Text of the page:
norwich terrier

GENERAL APPEARANCE : It is one of the smallest terriers. Small, lively, compact and strong, short back, good substance and bone. Scars of honor, acquired in the role, should not be unduly penalized.

Personality:  Active, kind and fearless.
 

Energy Level : Very Active.  This dog is active and energetic, and needs daily exercise.  
 

Good with children:  Yes.

 

Good with other dogs:  With supervision.

 

Grooming:  Weekly.

 

Life Expectancy : 12-14  years old.

Bark level:  High.

  • HISTORICAL SUMMARY  
     

The Norfolk and Norwich Terrier are obviously named after the county and city, although turning the clock back to the early to mid 1800s there was no such distinction, this being just a farm dog in general. “Glen of Imaals”, “Red Cairn Terrier” and “Dandie Dinmonts” are among the breeds behind these “East Anglia Terriers” and from the resulting red progeny emerged the current Norwich and Norfolk Terriers. A typical short-legged terrier with a solid, compact body that has been used not only for fox and badger hunting, but also for mice. He's got a charming disposition, he's totally fearless, but he's not one to start a fight. As a worker, he does not give up in the face of a fierce underground adversary, and the reference in his standard to the acceptance of "honorable scars from natural wear and tear" is a good indication of his type of role. The Norwich Terrier was accepted. in the Kennel Club Breed Register in 1932, and was known as the floppy-eared Norwich Terrier (now known as Norfolk Terriers) and the pricked-eared Norwich Terrier. The breeds were separated in 1964, and the floppy-eared variety gained the name of Norfolk Terrier.

Country of Origin: Great Britain.

BEHAVIOR AND TEMPERAMENT:  Of an amiable nature, he is not a quarrelsome, tremendously active, with a vigorous constitution; cheerful and fearless.
 

HEAD:

  • CRANIAL REGION  

Skull:  Broad, only slightly rounded, with good width between the ears.

Stop: Well defined.

  • FACIAL REGION

Snout:  Cuneiform and strong. The length of the muzzle is one third shorter than the measurement between the occiput and the stop.

Lips: Well adhered.

Jaws and Teeth:  Jaws well defined and strong. Large, strong teeth with a perfect and regular scissor bite, ie the upper teeth overlap the lower teeth and are set square to the jaws.

Eyes:  Relatively small, oval in shape, dark, very expressive, bright and lively.

 

Ears: Erect, set well apart on top of skull. Medium in size and with pointed ends. They are perfectly erect when raised, may face backwards when not in attention.

NECK: Strong, of good length, compatible with the correct general balance; flowing harmoniously into well-slanting shoulders.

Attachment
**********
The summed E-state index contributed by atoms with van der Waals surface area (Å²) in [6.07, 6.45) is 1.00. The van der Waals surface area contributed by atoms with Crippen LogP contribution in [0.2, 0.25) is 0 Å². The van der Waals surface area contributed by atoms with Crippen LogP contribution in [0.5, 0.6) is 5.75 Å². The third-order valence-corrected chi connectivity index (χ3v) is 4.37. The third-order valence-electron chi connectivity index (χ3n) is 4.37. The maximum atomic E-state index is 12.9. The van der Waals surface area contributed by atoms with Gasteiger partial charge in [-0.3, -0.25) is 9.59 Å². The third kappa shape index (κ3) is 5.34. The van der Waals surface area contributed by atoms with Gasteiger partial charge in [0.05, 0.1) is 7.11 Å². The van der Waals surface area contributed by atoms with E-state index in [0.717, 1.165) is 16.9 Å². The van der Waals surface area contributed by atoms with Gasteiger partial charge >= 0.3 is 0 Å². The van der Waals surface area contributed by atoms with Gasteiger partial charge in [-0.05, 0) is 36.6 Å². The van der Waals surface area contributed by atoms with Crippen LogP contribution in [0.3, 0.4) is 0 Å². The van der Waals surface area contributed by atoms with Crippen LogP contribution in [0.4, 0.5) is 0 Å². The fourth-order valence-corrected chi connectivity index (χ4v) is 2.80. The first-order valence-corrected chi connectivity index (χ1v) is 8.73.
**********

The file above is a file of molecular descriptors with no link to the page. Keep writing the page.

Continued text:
• BODY: Compact.

 

Top row: Level.

 

Back: Short.

 

Loin: Short.

 

Chest: Long and well sprung rib cage. With good depth.

 

TAIL:  Of moderate length to give the dog an overall balance; thick at the root and tapering to the tip, as straight as possible. Carried elegantly, but not overly cheerful; perfectly completing a level topline.

 

  • MEMBERS

 

PREVIOUS

 

Elbows: Close to the trunk.

 

Forearms: Short, powerful and straight front legs.

 

Pasterns: Firm and vertical. Feet: Round, well padded and similar to “cat paws”. Both standing and moving, they are directed forward.

 

HINDQUARTERS

 

Knees: Well angulated.

 

Metatarsals: Hocks set low, with great drive.

 

Feet: Round, well padded and similar to “cat paws”. Both standing and moving, they are directed forward.

 

  • GAIT/MOVEMENT: Forelegs should move straight forward; the hindquarters follow the trail of the forequarters; hocks are parallel and show pads when flexed.

 

  • COAT

 

Hair: Hard, wiry, straight set to body; the undercoat is dense. It is longer and rougher on the neck, forming a mane that frames the face. On the head and ears the fur is short and smooth, except for the slight whiskers and eyebrows.

 

COLOR: All shades of red, wheat, black and brown or gray. White marks or spots are undesirable.

SIZE: Ideal height at the withers 25 cm.  
 

  • FAULTS  

Any deviation from this standard should be considered a fault and penalized in exact proportion to its severity and its effects on the health and well-being of the dog.  

DISQUALIFYING FAULTS

 

• Aggressiveness or excessive shyness.

• Any dog that shows any sign of physical or behavioral anomaly must be disqualified.

• Atypical dogs.